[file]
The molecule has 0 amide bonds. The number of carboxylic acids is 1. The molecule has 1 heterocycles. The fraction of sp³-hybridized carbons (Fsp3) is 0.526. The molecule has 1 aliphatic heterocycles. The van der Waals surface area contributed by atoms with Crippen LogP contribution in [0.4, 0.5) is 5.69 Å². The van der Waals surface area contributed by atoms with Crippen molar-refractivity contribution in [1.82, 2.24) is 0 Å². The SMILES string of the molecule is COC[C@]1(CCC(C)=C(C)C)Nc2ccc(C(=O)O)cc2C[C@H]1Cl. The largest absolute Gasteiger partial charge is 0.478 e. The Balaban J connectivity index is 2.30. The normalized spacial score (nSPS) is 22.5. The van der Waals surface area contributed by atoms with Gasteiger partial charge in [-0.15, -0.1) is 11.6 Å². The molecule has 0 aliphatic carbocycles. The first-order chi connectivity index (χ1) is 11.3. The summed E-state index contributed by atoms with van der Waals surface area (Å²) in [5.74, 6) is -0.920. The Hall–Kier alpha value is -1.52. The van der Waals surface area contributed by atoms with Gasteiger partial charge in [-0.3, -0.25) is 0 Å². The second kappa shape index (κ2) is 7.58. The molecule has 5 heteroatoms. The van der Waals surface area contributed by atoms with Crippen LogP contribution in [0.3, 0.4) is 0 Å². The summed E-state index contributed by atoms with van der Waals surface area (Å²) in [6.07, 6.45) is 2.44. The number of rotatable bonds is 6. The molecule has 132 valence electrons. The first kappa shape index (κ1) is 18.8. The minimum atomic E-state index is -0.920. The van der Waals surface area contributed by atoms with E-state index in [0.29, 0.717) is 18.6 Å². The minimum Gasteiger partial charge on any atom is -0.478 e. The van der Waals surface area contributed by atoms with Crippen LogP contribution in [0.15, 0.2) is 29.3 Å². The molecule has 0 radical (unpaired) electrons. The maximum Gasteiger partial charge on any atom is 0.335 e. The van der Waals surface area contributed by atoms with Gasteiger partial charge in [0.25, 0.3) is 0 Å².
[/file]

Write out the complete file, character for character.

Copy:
The molecule has 0 amide bonds. The number of carboxylic acids is 1. The molecule has 1 heterocycles. The fraction of sp³-hybridized carbons (Fsp3) is 0.526. The molecule has 1 aliphatic heterocycles. The van der Waals surface area contributed by atoms with Crippen LogP contribution in [0.4, 0.5) is 5.69 Å². The van der Waals surface area contributed by atoms with Crippen molar-refractivity contribution in [1.82, 2.24) is 0 Å². The SMILES string of the molecule is COC[C@]1(CCC(C)=C(C)C)Nc2ccc(C(=O)O)cc2C[C@H]1Cl. The largest absolute Gasteiger partial charge is 0.478 e. The Balaban J connectivity index is 2.30. The normalized spacial score (nSPS) is 22.5. The van der Waals surface area contributed by atoms with Gasteiger partial charge in [-0.15, -0.1) is 11.6 Å². The molecule has 0 aliphatic carbocycles. The first-order chi connectivity index (χ1) is 11.3. The summed E-state index contributed by atoms with van der Waals surface area (Å²) in [5.74, 6) is -0.920. The Hall–Kier alpha value is -1.52. The van der Waals surface area contributed by atoms with Gasteiger partial charge in [-0.3, -0.25) is 0 Å². The second kappa shape index (κ2) is 7.58. The molecule has 5 heteroatoms. The van der Waals surface area contributed by atoms with Crippen LogP contribution in [0.3, 0.4) is 0 Å². The summed E-state index contributed by atoms with van der Waals surface area (Å²) in [6.07, 6.45) is 2.44. The number of rotatable bonds is 6. The molecule has 132 valence electrons. The first kappa shape index (κ1) is 18.8. The minimum atomic E-state index is -0.920. The van der Waals surface area contributed by atoms with E-state index in [0.29, 0.717) is 18.6 Å². The minimum Gasteiger partial charge on any atom is -0.478 e. The van der Waals surface area contributed by atoms with Crippen LogP contribution in [0.15, 0.2) is 29.3 Å². The molecule has 0 radical (unpaired) electrons. The maximum Gasteiger partial charge on any atom is 0.335 e. The van der Waals surface area contributed by atoms with Gasteiger partial charge in [0.25, 0.3) is 0 Å².